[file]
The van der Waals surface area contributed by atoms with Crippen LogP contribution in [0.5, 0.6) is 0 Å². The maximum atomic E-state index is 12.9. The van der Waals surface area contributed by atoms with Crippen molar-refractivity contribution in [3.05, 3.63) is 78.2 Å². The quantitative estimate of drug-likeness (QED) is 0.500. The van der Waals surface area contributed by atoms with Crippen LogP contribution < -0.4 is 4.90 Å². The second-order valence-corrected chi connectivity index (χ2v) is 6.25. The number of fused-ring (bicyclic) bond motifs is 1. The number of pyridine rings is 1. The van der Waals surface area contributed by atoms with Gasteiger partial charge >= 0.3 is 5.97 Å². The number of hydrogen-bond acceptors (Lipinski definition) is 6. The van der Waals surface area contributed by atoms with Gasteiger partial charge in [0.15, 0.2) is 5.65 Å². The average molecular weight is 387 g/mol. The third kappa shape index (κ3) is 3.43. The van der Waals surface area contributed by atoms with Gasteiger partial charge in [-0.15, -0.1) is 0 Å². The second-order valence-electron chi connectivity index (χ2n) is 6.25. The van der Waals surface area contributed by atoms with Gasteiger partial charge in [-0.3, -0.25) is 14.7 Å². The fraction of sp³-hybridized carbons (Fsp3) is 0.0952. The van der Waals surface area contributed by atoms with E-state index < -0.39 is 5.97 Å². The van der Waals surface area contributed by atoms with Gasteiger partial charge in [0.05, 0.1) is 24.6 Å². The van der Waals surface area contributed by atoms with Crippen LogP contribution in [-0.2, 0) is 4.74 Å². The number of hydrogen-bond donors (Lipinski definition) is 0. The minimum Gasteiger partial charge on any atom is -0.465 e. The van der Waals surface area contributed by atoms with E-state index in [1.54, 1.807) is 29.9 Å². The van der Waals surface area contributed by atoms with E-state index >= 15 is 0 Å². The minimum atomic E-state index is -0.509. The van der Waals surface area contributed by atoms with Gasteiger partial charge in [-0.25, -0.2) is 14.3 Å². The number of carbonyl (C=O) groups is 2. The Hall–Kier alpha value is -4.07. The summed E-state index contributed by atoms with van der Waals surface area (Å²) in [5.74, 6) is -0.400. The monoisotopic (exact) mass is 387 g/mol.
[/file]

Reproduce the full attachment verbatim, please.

The van der Waals surface area contributed by atoms with Crippen LogP contribution in [0.5, 0.6) is 0 Å². The maximum atomic E-state index is 12.9. The van der Waals surface area contributed by atoms with Crippen molar-refractivity contribution in [3.05, 3.63) is 78.2 Å². The quantitative estimate of drug-likeness (QED) is 0.500. The van der Waals surface area contributed by atoms with Crippen LogP contribution < -0.4 is 4.90 Å². The second-order valence-corrected chi connectivity index (χ2v) is 6.25. The number of fused-ring (bicyclic) bond motifs is 1. The number of pyridine rings is 1. The van der Waals surface area contributed by atoms with Gasteiger partial charge >= 0.3 is 5.97 Å². The number of hydrogen-bond acceptors (Lipinski definition) is 6. The van der Waals surface area contributed by atoms with Gasteiger partial charge in [0.15, 0.2) is 5.65 Å². The average molecular weight is 387 g/mol. The third kappa shape index (κ3) is 3.43. The van der Waals surface area contributed by atoms with Gasteiger partial charge in [-0.15, -0.1) is 0 Å². The second-order valence-electron chi connectivity index (χ2n) is 6.25. The van der Waals surface area contributed by atoms with Gasteiger partial charge in [-0.3, -0.25) is 14.7 Å². The fraction of sp³-hybridized carbons (Fsp3) is 0.0952. The van der Waals surface area contributed by atoms with E-state index < -0.39 is 5.97 Å². The van der Waals surface area contributed by atoms with Gasteiger partial charge in [0.05, 0.1) is 24.6 Å². The van der Waals surface area contributed by atoms with Crippen LogP contribution in [-0.2, 0) is 4.74 Å². The number of hydrogen-bond donors (Lipinski definition) is 0. The minimum Gasteiger partial charge on any atom is -0.465 e. The van der Waals surface area contributed by atoms with E-state index in [1.54, 1.807) is 29.9 Å². The van der Waals surface area contributed by atoms with E-state index >= 15 is 0 Å². The minimum atomic E-state index is -0.509. The van der Waals surface area contributed by atoms with Gasteiger partial charge in [-0.25, -0.2) is 14.3 Å². The number of carbonyl (C=O) groups is 2. The Hall–Kier alpha value is -4.07. The summed E-state index contributed by atoms with van der Waals surface area (Å²) in [5.74, 6) is -0.400. The monoisotopic (exact) mass is 387 g/mol.